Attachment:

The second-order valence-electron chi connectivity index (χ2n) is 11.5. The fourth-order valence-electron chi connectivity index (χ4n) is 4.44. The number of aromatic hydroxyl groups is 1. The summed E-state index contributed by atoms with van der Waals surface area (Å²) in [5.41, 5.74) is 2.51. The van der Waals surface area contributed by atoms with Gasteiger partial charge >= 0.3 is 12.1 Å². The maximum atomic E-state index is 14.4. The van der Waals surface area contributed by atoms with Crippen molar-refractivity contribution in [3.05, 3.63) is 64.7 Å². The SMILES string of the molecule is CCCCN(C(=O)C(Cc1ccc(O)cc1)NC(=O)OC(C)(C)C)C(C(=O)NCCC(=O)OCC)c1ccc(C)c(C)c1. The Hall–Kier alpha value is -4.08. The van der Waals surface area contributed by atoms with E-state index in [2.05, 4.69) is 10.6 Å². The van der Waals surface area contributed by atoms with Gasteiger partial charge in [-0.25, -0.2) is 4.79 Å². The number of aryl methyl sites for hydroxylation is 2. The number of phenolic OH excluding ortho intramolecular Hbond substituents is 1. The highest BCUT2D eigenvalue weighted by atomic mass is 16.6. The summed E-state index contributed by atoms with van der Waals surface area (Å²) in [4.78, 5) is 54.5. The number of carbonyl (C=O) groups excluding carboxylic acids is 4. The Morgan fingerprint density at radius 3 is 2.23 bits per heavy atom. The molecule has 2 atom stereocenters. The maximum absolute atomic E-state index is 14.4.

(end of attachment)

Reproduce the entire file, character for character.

The second-order valence-electron chi connectivity index (χ2n) is 11.5. The fourth-order valence-electron chi connectivity index (χ4n) is 4.44. The number of aromatic hydroxyl groups is 1. The summed E-state index contributed by atoms with van der Waals surface area (Å²) in [5.41, 5.74) is 2.51. The van der Waals surface area contributed by atoms with Gasteiger partial charge >= 0.3 is 12.1 Å². The maximum atomic E-state index is 14.4. The van der Waals surface area contributed by atoms with Crippen molar-refractivity contribution in [3.05, 3.63) is 64.7 Å². The SMILES string of the molecule is CCCCN(C(=O)C(Cc1ccc(O)cc1)NC(=O)OC(C)(C)C)C(C(=O)NCCC(=O)OCC)c1ccc(C)c(C)c1. The Hall–Kier alpha value is -4.08. The van der Waals surface area contributed by atoms with E-state index in [2.05, 4.69) is 10.6 Å². The van der Waals surface area contributed by atoms with Gasteiger partial charge in [-0.25, -0.2) is 4.79 Å². The number of aryl methyl sites for hydroxylation is 2. The number of phenolic OH excluding ortho intramolecular Hbond substituents is 1. The highest BCUT2D eigenvalue weighted by atomic mass is 16.6. The summed E-state index contributed by atoms with van der Waals surface area (Å²) in [4.78, 5) is 54.5. The number of carbonyl (C=O) groups excluding carboxylic acids is 4. The Morgan fingerprint density at radius 3 is 2.23 bits per heavy atom. The molecule has 2 atom stereocenters. The maximum absolute atomic E-state index is 14.4.